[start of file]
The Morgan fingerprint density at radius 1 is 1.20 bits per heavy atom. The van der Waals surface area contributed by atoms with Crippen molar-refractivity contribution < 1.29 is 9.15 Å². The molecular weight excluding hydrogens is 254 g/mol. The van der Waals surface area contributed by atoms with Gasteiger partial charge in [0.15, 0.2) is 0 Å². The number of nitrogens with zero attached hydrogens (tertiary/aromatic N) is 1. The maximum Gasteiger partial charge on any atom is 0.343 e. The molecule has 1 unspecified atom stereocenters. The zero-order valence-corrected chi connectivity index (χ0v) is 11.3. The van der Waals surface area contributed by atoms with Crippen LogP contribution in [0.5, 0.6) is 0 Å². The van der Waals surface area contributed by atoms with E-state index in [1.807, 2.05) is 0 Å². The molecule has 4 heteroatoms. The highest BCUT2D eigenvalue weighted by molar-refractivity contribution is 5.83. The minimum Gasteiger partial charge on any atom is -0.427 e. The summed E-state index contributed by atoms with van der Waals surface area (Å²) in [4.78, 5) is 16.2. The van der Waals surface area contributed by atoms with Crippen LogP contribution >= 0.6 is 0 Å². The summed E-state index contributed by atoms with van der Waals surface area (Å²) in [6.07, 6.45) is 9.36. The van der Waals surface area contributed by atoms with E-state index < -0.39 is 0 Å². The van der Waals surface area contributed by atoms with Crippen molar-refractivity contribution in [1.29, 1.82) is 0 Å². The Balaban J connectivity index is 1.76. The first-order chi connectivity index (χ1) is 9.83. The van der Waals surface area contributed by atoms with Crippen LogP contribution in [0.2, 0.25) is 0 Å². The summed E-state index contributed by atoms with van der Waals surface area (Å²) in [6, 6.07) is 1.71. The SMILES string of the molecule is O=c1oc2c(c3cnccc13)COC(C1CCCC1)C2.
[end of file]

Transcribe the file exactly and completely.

The Morgan fingerprint density at radius 1 is 1.20 bits per heavy atom. The van der Waals surface area contributed by atoms with Crippen molar-refractivity contribution < 1.29 is 9.15 Å². The molecular weight excluding hydrogens is 254 g/mol. The van der Waals surface area contributed by atoms with Gasteiger partial charge in [0.15, 0.2) is 0 Å². The number of nitrogens with zero attached hydrogens (tertiary/aromatic N) is 1. The maximum Gasteiger partial charge on any atom is 0.343 e. The molecule has 1 unspecified atom stereocenters. The zero-order valence-corrected chi connectivity index (χ0v) is 11.3. The van der Waals surface area contributed by atoms with Crippen LogP contribution in [0.5, 0.6) is 0 Å². The van der Waals surface area contributed by atoms with E-state index in [1.807, 2.05) is 0 Å². The molecule has 4 heteroatoms. The highest BCUT2D eigenvalue weighted by molar-refractivity contribution is 5.83. The minimum Gasteiger partial charge on any atom is -0.427 e. The summed E-state index contributed by atoms with van der Waals surface area (Å²) in [4.78, 5) is 16.2. The van der Waals surface area contributed by atoms with Crippen LogP contribution >= 0.6 is 0 Å². The summed E-state index contributed by atoms with van der Waals surface area (Å²) in [6.07, 6.45) is 9.36. The van der Waals surface area contributed by atoms with E-state index < -0.39 is 0 Å². The van der Waals surface area contributed by atoms with Crippen molar-refractivity contribution in [1.29, 1.82) is 0 Å². The Balaban J connectivity index is 1.76. The first-order chi connectivity index (χ1) is 9.83. The van der Waals surface area contributed by atoms with Crippen LogP contribution in [0.2, 0.25) is 0 Å². The summed E-state index contributed by atoms with van der Waals surface area (Å²) in [6, 6.07) is 1.71. The SMILES string of the molecule is O=c1oc2c(c3cnccc13)COC(C1CCCC1)C2.